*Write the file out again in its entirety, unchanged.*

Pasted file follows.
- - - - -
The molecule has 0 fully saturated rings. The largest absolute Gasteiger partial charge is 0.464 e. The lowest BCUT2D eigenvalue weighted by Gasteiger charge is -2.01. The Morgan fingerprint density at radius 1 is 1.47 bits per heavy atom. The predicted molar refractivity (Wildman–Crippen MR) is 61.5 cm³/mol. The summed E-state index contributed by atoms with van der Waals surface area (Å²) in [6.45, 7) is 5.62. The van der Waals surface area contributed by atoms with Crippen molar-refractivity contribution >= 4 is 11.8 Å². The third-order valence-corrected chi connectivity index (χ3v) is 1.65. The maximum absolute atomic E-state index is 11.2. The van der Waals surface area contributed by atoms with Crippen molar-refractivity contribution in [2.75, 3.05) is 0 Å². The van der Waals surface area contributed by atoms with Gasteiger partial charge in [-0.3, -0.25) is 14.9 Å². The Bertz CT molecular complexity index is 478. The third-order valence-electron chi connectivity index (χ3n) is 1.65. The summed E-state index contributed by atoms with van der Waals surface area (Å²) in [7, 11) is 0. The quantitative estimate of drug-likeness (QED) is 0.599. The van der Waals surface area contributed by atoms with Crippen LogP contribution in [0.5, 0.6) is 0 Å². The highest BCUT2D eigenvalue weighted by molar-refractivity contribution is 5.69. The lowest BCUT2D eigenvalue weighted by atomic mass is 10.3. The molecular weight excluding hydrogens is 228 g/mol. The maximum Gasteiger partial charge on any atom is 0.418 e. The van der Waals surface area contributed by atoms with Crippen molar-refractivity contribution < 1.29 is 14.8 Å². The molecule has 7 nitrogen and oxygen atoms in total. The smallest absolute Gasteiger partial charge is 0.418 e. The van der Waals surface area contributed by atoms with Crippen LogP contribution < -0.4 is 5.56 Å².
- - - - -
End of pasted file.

The molecule has 0 fully saturated rings. The largest absolute Gasteiger partial charge is 0.464 e. The lowest BCUT2D eigenvalue weighted by Gasteiger charge is -2.01. The Morgan fingerprint density at radius 1 is 1.47 bits per heavy atom. The predicted molar refractivity (Wildman–Crippen MR) is 61.5 cm³/mol. The summed E-state index contributed by atoms with van der Waals surface area (Å²) in [6.45, 7) is 5.62. The van der Waals surface area contributed by atoms with Crippen molar-refractivity contribution >= 4 is 11.8 Å². The third-order valence-corrected chi connectivity index (χ3v) is 1.65. The maximum absolute atomic E-state index is 11.2. The van der Waals surface area contributed by atoms with Crippen molar-refractivity contribution in [2.75, 3.05) is 0 Å². The van der Waals surface area contributed by atoms with Gasteiger partial charge in [-0.3, -0.25) is 14.9 Å². The Bertz CT molecular complexity index is 478. The third-order valence-electron chi connectivity index (χ3n) is 1.65. The summed E-state index contributed by atoms with van der Waals surface area (Å²) in [7, 11) is 0. The quantitative estimate of drug-likeness (QED) is 0.599. The van der Waals surface area contributed by atoms with Crippen LogP contribution in [0.5, 0.6) is 0 Å². The highest BCUT2D eigenvalue weighted by molar-refractivity contribution is 5.69. The lowest BCUT2D eigenvalue weighted by atomic mass is 10.3. The molecular weight excluding hydrogens is 228 g/mol. The maximum Gasteiger partial charge on any atom is 0.418 e. The van der Waals surface area contributed by atoms with Crippen molar-refractivity contribution < 1.29 is 14.8 Å². The molecule has 7 nitrogen and oxygen atoms in total. The smallest absolute Gasteiger partial charge is 0.418 e. The van der Waals surface area contributed by atoms with Crippen LogP contribution < -0.4 is 5.56 Å².